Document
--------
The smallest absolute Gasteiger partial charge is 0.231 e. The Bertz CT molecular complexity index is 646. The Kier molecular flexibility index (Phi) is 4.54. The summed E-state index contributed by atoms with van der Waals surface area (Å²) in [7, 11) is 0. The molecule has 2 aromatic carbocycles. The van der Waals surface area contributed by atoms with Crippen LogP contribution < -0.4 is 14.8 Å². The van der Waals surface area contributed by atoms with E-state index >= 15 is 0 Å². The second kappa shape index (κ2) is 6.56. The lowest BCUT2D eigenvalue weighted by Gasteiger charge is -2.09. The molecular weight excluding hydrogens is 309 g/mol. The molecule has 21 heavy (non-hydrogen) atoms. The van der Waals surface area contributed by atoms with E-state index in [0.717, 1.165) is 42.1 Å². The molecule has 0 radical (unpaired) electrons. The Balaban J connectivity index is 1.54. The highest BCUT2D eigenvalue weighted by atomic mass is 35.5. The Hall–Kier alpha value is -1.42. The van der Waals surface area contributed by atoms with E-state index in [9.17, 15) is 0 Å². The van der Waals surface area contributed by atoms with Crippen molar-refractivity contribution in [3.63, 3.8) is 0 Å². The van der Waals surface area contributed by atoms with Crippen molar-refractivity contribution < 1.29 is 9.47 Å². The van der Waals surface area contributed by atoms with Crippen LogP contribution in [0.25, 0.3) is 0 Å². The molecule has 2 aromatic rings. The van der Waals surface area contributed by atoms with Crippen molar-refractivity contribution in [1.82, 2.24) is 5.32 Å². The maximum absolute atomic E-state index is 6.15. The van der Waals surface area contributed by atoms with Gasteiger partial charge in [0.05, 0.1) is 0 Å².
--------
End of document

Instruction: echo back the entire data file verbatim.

The smallest absolute Gasteiger partial charge is 0.231 e. The Bertz CT molecular complexity index is 646. The Kier molecular flexibility index (Phi) is 4.54. The summed E-state index contributed by atoms with van der Waals surface area (Å²) in [7, 11) is 0. The molecule has 2 aromatic carbocycles. The van der Waals surface area contributed by atoms with Crippen LogP contribution < -0.4 is 14.8 Å². The van der Waals surface area contributed by atoms with E-state index >= 15 is 0 Å². The second kappa shape index (κ2) is 6.56. The lowest BCUT2D eigenvalue weighted by Gasteiger charge is -2.09. The molecular weight excluding hydrogens is 309 g/mol. The molecule has 21 heavy (non-hydrogen) atoms. The van der Waals surface area contributed by atoms with E-state index in [0.717, 1.165) is 42.1 Å². The molecule has 0 radical (unpaired) electrons. The Balaban J connectivity index is 1.54. The highest BCUT2D eigenvalue weighted by atomic mass is 35.5. The Hall–Kier alpha value is -1.42. The van der Waals surface area contributed by atoms with E-state index in [9.17, 15) is 0 Å². The van der Waals surface area contributed by atoms with Crippen molar-refractivity contribution in [3.63, 3.8) is 0 Å². The van der Waals surface area contributed by atoms with Crippen molar-refractivity contribution < 1.29 is 9.47 Å². The van der Waals surface area contributed by atoms with Crippen LogP contribution in [0.25, 0.3) is 0 Å². The molecule has 2 aromatic rings. The van der Waals surface area contributed by atoms with Crippen molar-refractivity contribution in [1.82, 2.24) is 5.32 Å². The maximum absolute atomic E-state index is 6.15. The van der Waals surface area contributed by atoms with Gasteiger partial charge in [0.05, 0.1) is 0 Å².